To economists and financial analysts, a ‘stranded asset’ is something — e.g., a piece of equipment or a resource — that once had value or produced income but no longer does, usually due to some kind of external factor, including changes in technology, markets and societal norms.
Stranded assets need to be written off, as they diminish the true value of the entity holding them.
Unfortunately, CHB has a number of stranded assets and doesn’t seem willing to face up to the reality.
Take large-scale dairy operations that consume millions of cubic metres of precious water – the preponderance of CHB’s water supply, more than CHB’s municipal allocation – to irrigate grass on leaky stony soils to feed cows.
CHB has a half-dozen or so of these stranded assets – they are effectively the coal mines of the region. Their day has passed. What they need is an exit strategy, not ratepayer or taxpayer subsidy in the name of ‘water security’.
And a stranded asset doesn’t need to be physical in nature … it can be a property or legal right, or intellectual property.
CHB – or more specifically, a small group of water welfare aspirants (Water Holding Hawke’s Bay, WHHB) – also holds this form of stranded asset.
WHHB holds the consents for the dead Ruataniwha dam scheme, for which it must, like all water consent holders, make an annual payment to the Regional Council if it wishes, nevertheless, to keep the consents alive. In WHHB’s case, this amounts lately to $58,000.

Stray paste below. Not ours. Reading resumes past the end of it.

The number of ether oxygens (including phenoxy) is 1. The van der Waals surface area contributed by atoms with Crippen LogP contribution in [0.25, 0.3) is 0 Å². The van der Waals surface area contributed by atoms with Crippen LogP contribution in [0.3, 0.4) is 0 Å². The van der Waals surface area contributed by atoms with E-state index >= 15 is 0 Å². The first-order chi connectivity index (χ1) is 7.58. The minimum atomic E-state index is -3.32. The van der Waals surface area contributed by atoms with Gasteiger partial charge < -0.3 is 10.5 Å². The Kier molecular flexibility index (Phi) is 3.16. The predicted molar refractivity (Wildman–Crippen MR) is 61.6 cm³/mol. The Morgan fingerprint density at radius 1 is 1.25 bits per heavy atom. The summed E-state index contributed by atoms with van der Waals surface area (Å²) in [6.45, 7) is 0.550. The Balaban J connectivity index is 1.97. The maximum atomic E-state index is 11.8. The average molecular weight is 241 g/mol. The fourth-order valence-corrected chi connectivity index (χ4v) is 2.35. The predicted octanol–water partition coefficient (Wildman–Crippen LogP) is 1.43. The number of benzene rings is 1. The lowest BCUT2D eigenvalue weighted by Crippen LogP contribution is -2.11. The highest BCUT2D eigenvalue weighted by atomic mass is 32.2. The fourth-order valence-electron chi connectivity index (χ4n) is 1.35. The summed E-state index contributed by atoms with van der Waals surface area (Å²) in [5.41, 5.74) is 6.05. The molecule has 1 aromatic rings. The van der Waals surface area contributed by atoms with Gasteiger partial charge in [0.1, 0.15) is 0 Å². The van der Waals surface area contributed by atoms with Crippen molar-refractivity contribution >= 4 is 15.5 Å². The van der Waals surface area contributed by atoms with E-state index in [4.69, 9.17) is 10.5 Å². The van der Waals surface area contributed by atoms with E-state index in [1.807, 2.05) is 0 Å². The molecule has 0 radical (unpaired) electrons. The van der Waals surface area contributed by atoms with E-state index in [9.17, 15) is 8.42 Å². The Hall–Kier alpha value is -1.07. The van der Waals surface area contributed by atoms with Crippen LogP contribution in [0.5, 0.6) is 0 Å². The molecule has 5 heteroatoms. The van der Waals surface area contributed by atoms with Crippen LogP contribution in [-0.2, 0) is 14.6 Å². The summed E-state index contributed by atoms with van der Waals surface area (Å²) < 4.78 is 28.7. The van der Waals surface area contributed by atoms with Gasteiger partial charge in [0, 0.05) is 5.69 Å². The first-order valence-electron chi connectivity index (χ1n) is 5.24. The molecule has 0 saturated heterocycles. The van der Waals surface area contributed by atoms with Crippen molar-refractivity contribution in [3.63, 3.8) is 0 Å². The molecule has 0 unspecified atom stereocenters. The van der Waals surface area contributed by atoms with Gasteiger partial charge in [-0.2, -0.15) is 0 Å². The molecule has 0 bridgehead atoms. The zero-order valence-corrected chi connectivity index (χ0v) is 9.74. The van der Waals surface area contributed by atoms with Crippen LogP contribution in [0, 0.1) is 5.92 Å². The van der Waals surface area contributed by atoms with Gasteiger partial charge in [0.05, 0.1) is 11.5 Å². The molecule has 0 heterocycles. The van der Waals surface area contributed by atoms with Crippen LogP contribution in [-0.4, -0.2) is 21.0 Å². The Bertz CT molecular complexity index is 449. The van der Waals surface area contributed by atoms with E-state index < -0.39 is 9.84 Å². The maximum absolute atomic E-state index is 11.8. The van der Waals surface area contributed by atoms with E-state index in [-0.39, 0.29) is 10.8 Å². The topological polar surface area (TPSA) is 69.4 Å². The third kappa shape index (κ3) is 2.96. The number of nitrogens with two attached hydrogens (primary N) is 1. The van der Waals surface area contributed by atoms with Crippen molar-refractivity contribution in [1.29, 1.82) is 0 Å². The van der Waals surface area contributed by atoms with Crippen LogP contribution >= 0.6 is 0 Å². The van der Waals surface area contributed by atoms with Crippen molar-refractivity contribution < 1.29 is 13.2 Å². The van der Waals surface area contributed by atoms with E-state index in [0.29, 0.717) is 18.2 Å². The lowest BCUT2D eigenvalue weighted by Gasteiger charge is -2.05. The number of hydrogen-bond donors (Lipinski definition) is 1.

Fortunately for the apparently destitute WHHB, not so fortunately for burdened CHB ratepayers, the CHB District Council has come to the rescue, awarding WHHB the $58k to cover the expense – outright corporate welfare.
For this, and citing other abuses of transparency and conflicts of interest, the environmental representatives on the so-called Tukituki Leaders Forum have just resigned (resignation letter here). More on this sham process another time.
Resuscitating the Ruataniwha scheme is a non-starter. It was killed by the Supreme Court. It falls well outside the modest scale of water storage that the PGF will fund. And the HBRC’s latest study conducted by Tonkin + Taylor confirms previous analysis that concluded a smaller dam at the Makaroro site (to which the consents actually apply) is not viable for a number of physical and financial reasons.
So, the consents are WHHB worthless.
CHB ratepayers would have been better served if the CHB District Council had bought $58,000 in Lotto tickets … or futures in Dutch tulip bulbs.
It’s time to clear the balance sheets and move on to realistic future scenarios.
See related post: “Dead on arrival”